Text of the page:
Texas doesn't need Planned Parenthood

Photo by John Jordan

The recent decision made by officials at the Texas Health and Human Services Commission to terminate Medicaid contracts with Planned Parenthood marks a step toward higher health and safety standards for women and children. The termination is due to allegations of widespread violations and billing fraud at Planned Parenthood affiliates in Texas.

After the Center for Medical Progress released disturbing video footage of top officials within the abortion chain, Texas was the first state to commence internal investigations into Planned Parenthood in July. The videos feature the abortion executives endorsing illegal practices that should automatically disqualify the abortion business from state and federal funding. The frank admissions about altering abortion procedures to make more profit are a key reason why Planned Parenthood is being rendered ineligible for Medicaid reimbursement. Particularly shocking are the discussions of the abortion executives at Planned Parenthood Gulf Coast in Houston.

The most-neglected fact about the Medicaid contract story, however, is that affiliates across the state have already been found to have committed Medicaid fraud (allegedly in the tens of millions of dollars). This alone is reason for the state to end any and all taxpayer funding. In one case, Texas Planned Parenthood affiliates were caught billing Medicaid for services that were never provided and were not indicated (such as invoicing taxpayers for birth control in the name of women who had already been sterilized). Until now, Texas taxpayers have more than accommodated the abortion business. Regrettably, the abortion giant only had to furnish fifteen cents for every dollar they stole from the state and taxpayers once charged with fraud.

Even if taxpayers are willing to look past the horrific admissions of Texas Planned Parenthood employees in the Center for Medical Progress videos, and even if the state was willing to ignore the documented record of fraud, Planned Parenthood is not needed in Texas. In Austin, for example, Planned Parenthood operates three clinics, while there are 66 alternative clinics that receive taxpayer funding and provide comprehensive women’s health services without elective abortions. These alternative providers include Federally Qualified Health Centers, Community Health Centers and Texas Women’s Health Program providers and cost 43% less per client than Planned Parenthood.

Earlier this year, the Texas Legislature allocated a record $284 million for preventative health care, specifically for women’s health services. These funds will go to the thousands of providers in the Texas Women’s Health Program and the Expanded Community Primary Care Services Program, which were consolidated this week to the Healthy Texas Women program, and the newly restructured Women and Children’s Health Services budget strategy. Abortion is not included in these funding strategies, nor is abortion coverage needed in Medicaid.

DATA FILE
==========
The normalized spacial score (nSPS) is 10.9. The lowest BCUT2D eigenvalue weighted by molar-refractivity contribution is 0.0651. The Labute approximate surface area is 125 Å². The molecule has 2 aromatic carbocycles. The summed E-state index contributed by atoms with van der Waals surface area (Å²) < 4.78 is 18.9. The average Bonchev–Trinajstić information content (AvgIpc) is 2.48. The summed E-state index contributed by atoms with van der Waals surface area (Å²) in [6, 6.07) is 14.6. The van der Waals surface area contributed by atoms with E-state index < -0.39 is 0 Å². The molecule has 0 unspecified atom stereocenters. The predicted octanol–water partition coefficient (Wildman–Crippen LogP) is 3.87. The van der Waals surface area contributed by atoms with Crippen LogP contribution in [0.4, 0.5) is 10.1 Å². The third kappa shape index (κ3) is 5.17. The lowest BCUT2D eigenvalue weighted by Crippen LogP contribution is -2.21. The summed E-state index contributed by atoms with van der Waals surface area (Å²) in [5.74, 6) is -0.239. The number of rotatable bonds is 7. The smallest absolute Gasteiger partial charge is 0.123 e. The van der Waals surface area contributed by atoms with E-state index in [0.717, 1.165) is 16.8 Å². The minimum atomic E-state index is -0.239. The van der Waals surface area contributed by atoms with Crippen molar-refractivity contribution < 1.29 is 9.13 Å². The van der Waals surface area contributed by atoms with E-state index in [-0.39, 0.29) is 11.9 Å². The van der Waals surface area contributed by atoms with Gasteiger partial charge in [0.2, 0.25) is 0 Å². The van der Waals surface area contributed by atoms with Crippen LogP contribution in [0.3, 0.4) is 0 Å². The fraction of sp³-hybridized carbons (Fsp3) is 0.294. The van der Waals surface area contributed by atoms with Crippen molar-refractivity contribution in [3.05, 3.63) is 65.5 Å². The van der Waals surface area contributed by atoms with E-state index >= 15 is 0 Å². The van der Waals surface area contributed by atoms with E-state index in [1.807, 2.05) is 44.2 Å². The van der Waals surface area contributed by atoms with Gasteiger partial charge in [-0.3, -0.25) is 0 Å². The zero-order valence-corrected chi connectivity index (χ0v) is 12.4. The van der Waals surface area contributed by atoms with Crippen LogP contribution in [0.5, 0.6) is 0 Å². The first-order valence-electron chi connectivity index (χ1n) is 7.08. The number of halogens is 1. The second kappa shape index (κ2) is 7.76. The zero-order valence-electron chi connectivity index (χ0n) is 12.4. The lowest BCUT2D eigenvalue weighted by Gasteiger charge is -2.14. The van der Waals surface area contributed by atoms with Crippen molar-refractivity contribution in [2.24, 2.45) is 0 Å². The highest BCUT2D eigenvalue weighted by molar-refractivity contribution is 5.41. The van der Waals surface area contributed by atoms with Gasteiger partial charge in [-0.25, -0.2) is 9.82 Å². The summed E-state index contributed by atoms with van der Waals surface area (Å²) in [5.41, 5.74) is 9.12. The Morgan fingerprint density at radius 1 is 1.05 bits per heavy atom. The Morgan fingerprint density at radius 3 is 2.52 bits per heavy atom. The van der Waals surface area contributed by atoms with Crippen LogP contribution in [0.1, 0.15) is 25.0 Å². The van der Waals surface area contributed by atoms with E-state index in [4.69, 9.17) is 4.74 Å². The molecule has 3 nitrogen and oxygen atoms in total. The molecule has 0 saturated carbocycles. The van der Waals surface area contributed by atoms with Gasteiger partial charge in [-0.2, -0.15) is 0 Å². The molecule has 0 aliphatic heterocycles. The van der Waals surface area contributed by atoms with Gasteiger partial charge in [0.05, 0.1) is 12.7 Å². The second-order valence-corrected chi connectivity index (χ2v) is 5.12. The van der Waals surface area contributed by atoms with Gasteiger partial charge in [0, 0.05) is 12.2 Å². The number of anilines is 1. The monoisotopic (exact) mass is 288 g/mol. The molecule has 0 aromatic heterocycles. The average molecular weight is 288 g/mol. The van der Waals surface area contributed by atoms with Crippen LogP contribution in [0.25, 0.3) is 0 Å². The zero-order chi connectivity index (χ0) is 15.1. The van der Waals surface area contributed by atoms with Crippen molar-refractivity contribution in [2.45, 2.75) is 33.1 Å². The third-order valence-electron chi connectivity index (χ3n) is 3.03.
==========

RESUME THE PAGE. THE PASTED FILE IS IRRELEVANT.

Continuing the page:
The termination of Medicaid contracts is not the first time Texas has moved to stop funding to Planned Parenthood. For the last seven years, Texas Right to Life has spearheaded efforts to redirect all taxpayer dollars away from abortion providers and Planned Parenthood. In every budget cycle since 2011, tens of millions of dollars have been redirected to health care programs and providers that serve a broader spectrum of clients with a wider variety of services and do not center their business model on selling elective abortions to vulnerable, pregnant Texas women.

Even with the successes of the 84th Legislative Session and the attempt to terminate Planned Parenthood’s Medicaid contract, efforts to keep taxpayer dollars from the abortion industry are never-ending. First, Planned Parenthood will most likely run to a friendly federal court to petition for continued Medicaid funds, despite their unethical and illegal activity. Second, even if Texas succeeds in removing Planned Parenthood from Medicaid, the abortion industry, including Planned Parenthood, still receives millions of federal and state dollars in Texas. While the Legislature doesn't control some of this, there are revenue streams to Planned Parenthood in the state budget that should be stopped.

Texas Right to Life is committed to working with the Legislature to craft a permanent and enforceable law to reallocate the remaining discretionary taxpayer dollars that go to Planned Parenthood and the controversial abortion industry to comprehensive and life-affirming health care providers.

John Seago

Legislative Director, Texas Right to Life